Breach of Implied Warranty claims often involve goods as opposed to services and arise when a merchant sells a customer an item that is unfit for its intended purpose. Generally speaking, for cybersecurity purposes an implied warranty to protect private information will be sought to be read into a service contract. Typically such a claim will fail because these warranties can be expressly disclaimed in service contracts.
Invasion of Privacy claims can be brought when private information of one person is published by another person or entity. The elements to this cause are as follows:
One is liable for invasion of privacy IF:
2.Another person’s private facts
3.That are offensive, and
4.Are not of public concern.
This may seem like a strong weapon to use in cases involving data breaches, but it is not. Why? Because a court will likely require that the publication was affirmatively carried out by the breached party and that the information was published to the public at large or so many people that the information is certain to become common knowledge. This claim will, in all likelihood, fail in a data breach case because it is quite unlikely that any hacked party would somehow affirmatively publish private information or that such information will become common knowledge.
Unjust Enrichment claims allows for a cybersecurity suit to collect “ill-gotten gains” in cases where one person or entity has wrongly obtained an undue advantage from another. The law varies a bit from state to state, but the Florida law below is instructive:
One is liable for unjust enrichment IF:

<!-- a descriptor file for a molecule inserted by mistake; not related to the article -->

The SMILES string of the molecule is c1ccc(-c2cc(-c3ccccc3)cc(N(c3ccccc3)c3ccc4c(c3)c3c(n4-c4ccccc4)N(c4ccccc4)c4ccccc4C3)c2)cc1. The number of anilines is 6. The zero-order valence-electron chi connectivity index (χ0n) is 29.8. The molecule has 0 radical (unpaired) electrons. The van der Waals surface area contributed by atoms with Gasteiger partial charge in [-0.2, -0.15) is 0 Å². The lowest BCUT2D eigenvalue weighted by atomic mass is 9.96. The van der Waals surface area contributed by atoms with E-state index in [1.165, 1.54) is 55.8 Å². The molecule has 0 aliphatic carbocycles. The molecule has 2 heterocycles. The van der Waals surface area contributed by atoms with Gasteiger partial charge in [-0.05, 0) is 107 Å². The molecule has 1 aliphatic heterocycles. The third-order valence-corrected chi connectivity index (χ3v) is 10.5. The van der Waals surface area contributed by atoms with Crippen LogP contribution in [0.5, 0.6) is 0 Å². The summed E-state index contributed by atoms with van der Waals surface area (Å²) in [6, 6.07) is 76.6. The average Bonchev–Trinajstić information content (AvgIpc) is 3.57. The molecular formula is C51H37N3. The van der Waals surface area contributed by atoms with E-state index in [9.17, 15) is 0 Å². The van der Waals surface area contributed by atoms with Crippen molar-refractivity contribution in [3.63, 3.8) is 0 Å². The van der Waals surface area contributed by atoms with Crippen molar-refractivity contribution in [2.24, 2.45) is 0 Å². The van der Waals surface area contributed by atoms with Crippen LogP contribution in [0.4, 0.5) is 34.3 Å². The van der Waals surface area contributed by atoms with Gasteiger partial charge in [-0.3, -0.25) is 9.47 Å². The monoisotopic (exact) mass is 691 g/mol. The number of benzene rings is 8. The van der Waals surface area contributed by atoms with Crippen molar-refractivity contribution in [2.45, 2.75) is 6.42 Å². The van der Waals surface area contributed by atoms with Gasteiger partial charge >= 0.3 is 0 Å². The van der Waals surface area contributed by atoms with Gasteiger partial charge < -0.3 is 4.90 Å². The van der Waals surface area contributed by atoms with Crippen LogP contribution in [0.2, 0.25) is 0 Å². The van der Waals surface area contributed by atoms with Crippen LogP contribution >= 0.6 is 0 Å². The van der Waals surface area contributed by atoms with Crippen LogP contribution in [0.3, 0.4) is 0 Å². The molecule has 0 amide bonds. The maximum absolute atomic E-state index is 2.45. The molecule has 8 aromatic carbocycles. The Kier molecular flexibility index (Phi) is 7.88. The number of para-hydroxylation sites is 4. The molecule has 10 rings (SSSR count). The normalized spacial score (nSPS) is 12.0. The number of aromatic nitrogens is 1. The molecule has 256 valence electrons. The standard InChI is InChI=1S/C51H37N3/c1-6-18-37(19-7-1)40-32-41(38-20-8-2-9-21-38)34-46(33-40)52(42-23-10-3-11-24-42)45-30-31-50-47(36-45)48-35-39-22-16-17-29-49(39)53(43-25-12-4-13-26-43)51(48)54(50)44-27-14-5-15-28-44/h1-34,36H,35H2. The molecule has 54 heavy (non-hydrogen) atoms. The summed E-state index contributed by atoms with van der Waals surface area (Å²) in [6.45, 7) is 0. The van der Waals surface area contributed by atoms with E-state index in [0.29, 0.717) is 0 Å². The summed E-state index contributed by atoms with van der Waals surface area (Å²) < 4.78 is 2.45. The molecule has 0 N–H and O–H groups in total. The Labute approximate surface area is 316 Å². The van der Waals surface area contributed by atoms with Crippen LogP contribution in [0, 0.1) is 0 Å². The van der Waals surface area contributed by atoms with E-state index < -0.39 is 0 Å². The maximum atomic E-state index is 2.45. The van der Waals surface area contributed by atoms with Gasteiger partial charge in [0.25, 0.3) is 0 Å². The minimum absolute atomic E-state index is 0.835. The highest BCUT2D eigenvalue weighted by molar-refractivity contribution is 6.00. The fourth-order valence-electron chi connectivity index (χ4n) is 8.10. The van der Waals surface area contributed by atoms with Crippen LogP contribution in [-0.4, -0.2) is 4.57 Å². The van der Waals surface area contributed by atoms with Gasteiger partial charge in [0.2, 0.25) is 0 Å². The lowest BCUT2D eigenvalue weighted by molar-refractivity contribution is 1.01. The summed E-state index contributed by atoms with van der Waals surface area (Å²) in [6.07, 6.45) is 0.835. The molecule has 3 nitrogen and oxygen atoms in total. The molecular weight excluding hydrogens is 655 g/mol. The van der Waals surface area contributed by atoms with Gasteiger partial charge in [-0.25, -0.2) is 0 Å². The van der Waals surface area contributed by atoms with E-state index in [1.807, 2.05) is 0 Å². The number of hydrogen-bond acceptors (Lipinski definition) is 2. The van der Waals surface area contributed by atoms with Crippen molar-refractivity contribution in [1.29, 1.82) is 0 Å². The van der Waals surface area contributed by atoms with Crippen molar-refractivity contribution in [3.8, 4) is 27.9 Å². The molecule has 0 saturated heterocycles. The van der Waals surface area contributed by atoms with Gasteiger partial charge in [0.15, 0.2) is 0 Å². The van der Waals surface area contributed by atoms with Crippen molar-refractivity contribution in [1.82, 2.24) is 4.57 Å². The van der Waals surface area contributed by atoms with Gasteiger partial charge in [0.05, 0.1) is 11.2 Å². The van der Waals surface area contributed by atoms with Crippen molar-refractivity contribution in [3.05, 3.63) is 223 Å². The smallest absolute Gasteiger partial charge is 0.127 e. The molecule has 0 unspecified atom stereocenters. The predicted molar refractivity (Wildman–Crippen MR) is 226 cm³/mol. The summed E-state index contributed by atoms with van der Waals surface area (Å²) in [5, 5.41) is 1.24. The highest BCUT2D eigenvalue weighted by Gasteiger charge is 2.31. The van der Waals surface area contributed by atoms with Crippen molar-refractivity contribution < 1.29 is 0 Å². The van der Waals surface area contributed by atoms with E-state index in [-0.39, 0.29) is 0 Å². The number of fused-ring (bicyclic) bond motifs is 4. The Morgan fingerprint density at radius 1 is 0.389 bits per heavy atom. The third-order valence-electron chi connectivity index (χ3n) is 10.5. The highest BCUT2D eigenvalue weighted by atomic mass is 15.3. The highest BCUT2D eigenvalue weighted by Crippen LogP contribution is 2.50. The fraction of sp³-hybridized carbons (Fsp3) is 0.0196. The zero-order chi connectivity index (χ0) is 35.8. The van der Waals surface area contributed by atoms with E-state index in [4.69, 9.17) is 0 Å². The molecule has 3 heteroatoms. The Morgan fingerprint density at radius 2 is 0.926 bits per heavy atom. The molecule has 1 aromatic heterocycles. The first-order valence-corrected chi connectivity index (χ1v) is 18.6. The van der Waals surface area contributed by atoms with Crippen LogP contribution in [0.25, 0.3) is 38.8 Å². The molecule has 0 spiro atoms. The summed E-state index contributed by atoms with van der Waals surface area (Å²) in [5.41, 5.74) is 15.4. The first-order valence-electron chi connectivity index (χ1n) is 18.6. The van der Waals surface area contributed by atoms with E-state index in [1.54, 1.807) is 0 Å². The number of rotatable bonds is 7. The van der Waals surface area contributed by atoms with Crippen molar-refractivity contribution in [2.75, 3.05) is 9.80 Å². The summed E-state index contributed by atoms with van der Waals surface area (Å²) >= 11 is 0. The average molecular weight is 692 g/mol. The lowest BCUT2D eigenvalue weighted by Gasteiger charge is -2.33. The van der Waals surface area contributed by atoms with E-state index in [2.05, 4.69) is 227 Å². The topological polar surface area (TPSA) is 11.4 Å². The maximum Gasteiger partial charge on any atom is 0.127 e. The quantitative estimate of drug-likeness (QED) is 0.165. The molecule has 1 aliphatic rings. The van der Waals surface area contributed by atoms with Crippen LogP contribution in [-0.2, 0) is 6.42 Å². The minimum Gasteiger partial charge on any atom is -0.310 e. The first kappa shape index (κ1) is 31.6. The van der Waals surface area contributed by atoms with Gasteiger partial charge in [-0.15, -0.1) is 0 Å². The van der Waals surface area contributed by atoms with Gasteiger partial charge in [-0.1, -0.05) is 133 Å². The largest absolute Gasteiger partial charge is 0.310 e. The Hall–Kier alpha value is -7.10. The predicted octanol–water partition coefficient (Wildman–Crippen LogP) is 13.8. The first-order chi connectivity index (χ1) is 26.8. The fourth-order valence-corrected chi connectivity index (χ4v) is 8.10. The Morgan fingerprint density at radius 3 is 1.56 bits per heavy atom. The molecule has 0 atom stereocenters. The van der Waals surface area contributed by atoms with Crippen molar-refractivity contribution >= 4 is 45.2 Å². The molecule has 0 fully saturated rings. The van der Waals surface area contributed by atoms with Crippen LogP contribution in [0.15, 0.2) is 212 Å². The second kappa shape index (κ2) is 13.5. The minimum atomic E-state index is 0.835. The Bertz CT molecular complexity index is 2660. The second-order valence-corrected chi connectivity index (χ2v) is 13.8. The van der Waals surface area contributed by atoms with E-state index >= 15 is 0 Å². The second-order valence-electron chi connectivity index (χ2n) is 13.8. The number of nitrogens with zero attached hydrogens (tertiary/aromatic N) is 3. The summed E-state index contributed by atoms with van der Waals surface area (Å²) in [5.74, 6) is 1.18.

1.The plaintiff has conferred a benefit on the defendant,
2.The defendant has knowledge of the benefit,
3.The defendant has accepted or retained the benefit conferred; and
4.The circumstances are such that it would be inequitable for the defendant to retain the value without paying fair value for it.
As you can tell, that 4th element is extremely hazy and open to a wide range of interpretations. But, that shouldn’t dissuade anyone from bringing an unjust enrichment action. Indeed, the 11th Circuit appeared to hold that premiums one may pay to a company constitute unjust enrichment if they are not used by the company to provide adequate data security! And that is not all, a Minnesota district court held that if a party can establish that they bought goods from a company at a time when that company knew or should have known that they were breached, and the party would not have shopped there if they knew of the breach, then a jury could find that it is not equitable for such a company to keep the money the party spent. *Note however, typically unjust enrichment is not available to a party if another cause of action covers the same claim.
State Consumer Protection Laws are very similar to the laws which underpin the FTC’s jurisdiction to prosecute companies for wrongful trade practices. However, most state statutes allow private parties to bring claims under their causes of action. While it largely depends on the specific state statutes at hand, these cases are also usually not easy to win for a plaintiff in a cybersecurity case due primarily to three reasons: 1) courts are reluctant (so far) to allow private suits under these statutes when there are other more traditional legal remedies such as negligence, 2) these statutes usually require proof of actual or monetary damages for the claim to succeed, and 3) plaintiff typically must show that they overpaidbecause of a company’s false representation. Not easy in a security breach case.
Well, that concludes my modest two part dive into the deep and treacherous waters of cybersecurity laws pertaining to individual civil suits. I hope you found it enjoyable and edifying. As I usually end all of my blog postings, I again recommend that if you need any assistance with your cybersecurity management system, you contact us and we will be happy to assist you in setting up or maintaining a great solution that fits your needs and budget.